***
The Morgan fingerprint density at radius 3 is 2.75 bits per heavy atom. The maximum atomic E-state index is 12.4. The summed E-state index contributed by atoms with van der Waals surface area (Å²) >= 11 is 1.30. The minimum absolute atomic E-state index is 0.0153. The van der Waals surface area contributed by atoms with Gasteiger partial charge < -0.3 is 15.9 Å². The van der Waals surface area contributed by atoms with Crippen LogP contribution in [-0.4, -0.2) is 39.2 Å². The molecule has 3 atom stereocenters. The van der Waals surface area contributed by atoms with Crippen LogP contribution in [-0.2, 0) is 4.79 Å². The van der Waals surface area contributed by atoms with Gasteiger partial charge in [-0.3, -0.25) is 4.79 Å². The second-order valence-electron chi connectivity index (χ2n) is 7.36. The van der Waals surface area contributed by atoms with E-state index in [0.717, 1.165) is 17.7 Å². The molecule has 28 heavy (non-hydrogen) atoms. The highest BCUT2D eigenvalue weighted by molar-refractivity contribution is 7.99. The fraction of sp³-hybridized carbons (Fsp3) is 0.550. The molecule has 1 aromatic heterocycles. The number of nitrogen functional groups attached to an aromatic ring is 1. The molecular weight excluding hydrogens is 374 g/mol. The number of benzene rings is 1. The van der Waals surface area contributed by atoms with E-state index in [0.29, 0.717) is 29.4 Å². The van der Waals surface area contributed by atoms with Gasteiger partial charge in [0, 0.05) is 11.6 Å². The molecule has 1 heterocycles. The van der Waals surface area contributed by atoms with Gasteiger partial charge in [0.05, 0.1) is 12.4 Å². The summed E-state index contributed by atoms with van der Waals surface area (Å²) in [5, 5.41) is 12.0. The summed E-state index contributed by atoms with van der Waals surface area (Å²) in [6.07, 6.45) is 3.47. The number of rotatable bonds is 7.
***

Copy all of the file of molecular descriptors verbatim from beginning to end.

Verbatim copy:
The Morgan fingerprint density at radius 3 is 2.75 bits per heavy atom. The maximum atomic E-state index is 12.4. The summed E-state index contributed by atoms with van der Waals surface area (Å²) >= 11 is 1.30. The minimum absolute atomic E-state index is 0.0153. The van der Waals surface area contributed by atoms with Gasteiger partial charge < -0.3 is 15.9 Å². The van der Waals surface area contributed by atoms with Crippen LogP contribution in [-0.4, -0.2) is 39.2 Å². The molecule has 3 atom stereocenters. The van der Waals surface area contributed by atoms with Crippen LogP contribution in [-0.2, 0) is 4.79 Å². The van der Waals surface area contributed by atoms with Gasteiger partial charge in [-0.3, -0.25) is 4.79 Å². The second-order valence-electron chi connectivity index (χ2n) is 7.36. The van der Waals surface area contributed by atoms with E-state index in [0.717, 1.165) is 17.7 Å². The molecule has 28 heavy (non-hydrogen) atoms. The highest BCUT2D eigenvalue weighted by molar-refractivity contribution is 7.99. The fraction of sp³-hybridized carbons (Fsp3) is 0.550. The molecule has 1 aromatic heterocycles. The number of nitrogen functional groups attached to an aromatic ring is 1. The molecular weight excluding hydrogens is 374 g/mol. The number of benzene rings is 1. The van der Waals surface area contributed by atoms with E-state index in [0.29, 0.717) is 29.4 Å². The van der Waals surface area contributed by atoms with Gasteiger partial charge in [0, 0.05) is 11.6 Å². The molecule has 1 heterocycles. The van der Waals surface area contributed by atoms with Gasteiger partial charge in [0.05, 0.1) is 12.4 Å². The summed E-state index contributed by atoms with van der Waals surface area (Å²) in [5, 5.41) is 12.0. The summed E-state index contributed by atoms with van der Waals surface area (Å²) in [6.07, 6.45) is 3.47. The number of rotatable bonds is 7.